Google Self-Driving Car Project

But it rolled away without a ticket.

Many people—and car companies—seem to think that self-driving cars are the future of safe transport. If connected supercomputers can see all and react faster than humans in any situation, then in the future, we’ll be able to sit back and relax on our morning commutes. But we’re not quite there yet: Yesterday (November 12), it was revealed that one of Google’s self-driving cars was pulled over in the company’s hometown of Mountain View, California. Its crime: driving too slowly.

Google has previously said that it limits its cars to a top speed of about 25 mph. Earlier this week, one of its cars was driving on the El Camino Real, a road with a speed limit of 35 mph. A police officer noticed that traffic was backing up on the road, caught up to the vehicle causing the jam, and realized it was one of Google’s koala-shaped cars, driving at a leisurely 24 mph. According to a blog post from the Mountain View Police Department, the officer wasn’t looking to give anyone (or anything) a ticket, but made contact with the car’s operators to learn more about how the car determines its speeds on certain roads—and to point out the dangers of impeding the regular flow of traffic.

Google shared a photo of the traffic stop, with a caption that begins: “Driving too slowly? Bet humans don’t get pulled over for that too often.”

Google’s self-driving cars, which have now logged more than 1.2 million miles, have in the past been criticized of being too cautious and deferential, even accused of driving like someone’s grandmother. Google says in on its blog that it’s proud that its cars have never been ticketed, which sounds exactly like what someone’s grandmother—or at least one who stays in the right-hand lane the entire time she’s on the highway, traveling 10 miles under the speed limit—might say.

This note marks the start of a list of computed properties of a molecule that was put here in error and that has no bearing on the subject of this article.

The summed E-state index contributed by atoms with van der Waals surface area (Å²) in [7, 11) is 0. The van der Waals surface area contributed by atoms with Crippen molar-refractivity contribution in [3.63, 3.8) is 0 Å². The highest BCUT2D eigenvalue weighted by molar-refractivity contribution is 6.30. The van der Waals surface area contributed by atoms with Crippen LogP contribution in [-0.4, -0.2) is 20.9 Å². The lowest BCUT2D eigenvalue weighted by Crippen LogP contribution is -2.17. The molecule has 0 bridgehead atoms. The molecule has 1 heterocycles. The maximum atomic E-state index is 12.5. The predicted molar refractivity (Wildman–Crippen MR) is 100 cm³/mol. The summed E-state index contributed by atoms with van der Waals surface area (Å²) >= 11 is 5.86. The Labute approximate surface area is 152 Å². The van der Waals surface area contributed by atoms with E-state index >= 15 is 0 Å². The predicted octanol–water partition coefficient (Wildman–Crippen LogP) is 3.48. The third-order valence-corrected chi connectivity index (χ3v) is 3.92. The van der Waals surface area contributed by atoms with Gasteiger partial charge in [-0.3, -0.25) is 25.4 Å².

This post originally appeared on Quartz, an Atlantic partner site.

More from Quartz:

The Bay Area Has Opened America’s First USDA-Certified Organic Fast-Food Restaurant

A Couple in Spain Are Building a House That Runs on Their Own Waste

What’s Wrong With Finland?

About the Author

Most Popular

  1. The Presidio Terrace neighborhood
    POV

    The Problem of Progressive Cities and the Property Tax

    The news that a posh San Francisco street was sold for delinquent taxes exposes the deeper issue with America’s local revenue system.

  2. Times Square, 1970.
    Life

    The New York That Belonged to the City

    Hyper-gentrification turned renegade Manhattan into plasticine playground. Can the city find its soul again?

  3. "Gift Horse"—a skeletal sculpture of a horse by artist Hans Haacke—debuted on the Fourth Plinth in London's Trafalgar Square in 2015.
    Design

    What To Do With Baltimore's Empty Confederate Statue Plinths?

    Put them to work, Trafalgar Square style.

  4. POV

    Grenfell Was No Ordinary Accident

    The catastrophic fire that killed at least 80 in London was the inevitable byproduct of an ideology that vilified the poor.

  5. New public notice signs from Atlanta's Department of City Planning.
    Design

    Atlanta's Planning Department Makeover

    A new seal, a new name, and most importantly, new signs that people will actually read.